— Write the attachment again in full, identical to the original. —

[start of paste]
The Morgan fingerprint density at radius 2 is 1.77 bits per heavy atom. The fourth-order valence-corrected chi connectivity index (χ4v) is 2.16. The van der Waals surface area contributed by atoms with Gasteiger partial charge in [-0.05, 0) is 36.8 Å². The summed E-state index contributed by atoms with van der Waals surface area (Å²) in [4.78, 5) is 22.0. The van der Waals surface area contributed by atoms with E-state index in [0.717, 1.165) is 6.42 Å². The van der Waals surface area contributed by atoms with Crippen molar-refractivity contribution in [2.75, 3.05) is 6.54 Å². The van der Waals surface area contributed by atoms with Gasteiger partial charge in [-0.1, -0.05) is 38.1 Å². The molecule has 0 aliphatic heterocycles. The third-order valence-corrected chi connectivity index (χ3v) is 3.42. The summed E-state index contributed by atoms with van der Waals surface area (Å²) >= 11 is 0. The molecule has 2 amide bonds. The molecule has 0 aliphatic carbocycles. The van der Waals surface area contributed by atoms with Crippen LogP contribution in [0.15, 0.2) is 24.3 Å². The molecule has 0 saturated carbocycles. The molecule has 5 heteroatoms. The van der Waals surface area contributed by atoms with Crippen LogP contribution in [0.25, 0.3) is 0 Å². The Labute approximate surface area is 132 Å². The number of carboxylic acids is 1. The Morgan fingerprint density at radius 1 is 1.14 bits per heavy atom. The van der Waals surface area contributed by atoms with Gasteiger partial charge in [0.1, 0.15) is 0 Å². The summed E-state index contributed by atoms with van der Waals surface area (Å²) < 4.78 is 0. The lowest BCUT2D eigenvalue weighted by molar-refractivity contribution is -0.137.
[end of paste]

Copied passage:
The Morgan fingerprint density at radius 2 is 1.77 bits per heavy atom. The fourth-order valence-corrected chi connectivity index (χ4v) is 2.16. The van der Waals surface area contributed by atoms with Gasteiger partial charge in [-0.05, 0) is 36.8 Å². The summed E-state index contributed by atoms with van der Waals surface area (Å²) in [4.78, 5) is 22.0. The van der Waals surface area contributed by atoms with E-state index in [0.717, 1.165) is 6.42 Å². The van der Waals surface area contributed by atoms with Crippen molar-refractivity contribution in [2.75, 3.05) is 6.54 Å². The van der Waals surface area contributed by atoms with Gasteiger partial charge in [-0.1, -0.05) is 38.1 Å². The molecule has 0 aliphatic heterocycles. The third-order valence-corrected chi connectivity index (χ3v) is 3.42. The summed E-state index contributed by atoms with van der Waals surface area (Å²) >= 11 is 0. The molecule has 2 amide bonds. The molecule has 0 aliphatic carbocycles. The van der Waals surface area contributed by atoms with Crippen LogP contribution in [0.15, 0.2) is 24.3 Å². The molecule has 0 saturated carbocycles. The molecule has 5 heteroatoms. The van der Waals surface area contributed by atoms with Crippen LogP contribution in [0.25, 0.3) is 0 Å². The Labute approximate surface area is 132 Å². The number of carboxylic acids is 1. The Morgan fingerprint density at radius 1 is 1.14 bits per heavy atom. The van der Waals surface area contributed by atoms with Gasteiger partial charge in [0.1, 0.15) is 0 Å². The summed E-state index contributed by atoms with van der Waals surface area (Å²) < 4.78 is 0. The lowest BCUT2D eigenvalue weighted by molar-refractivity contribution is -0.137.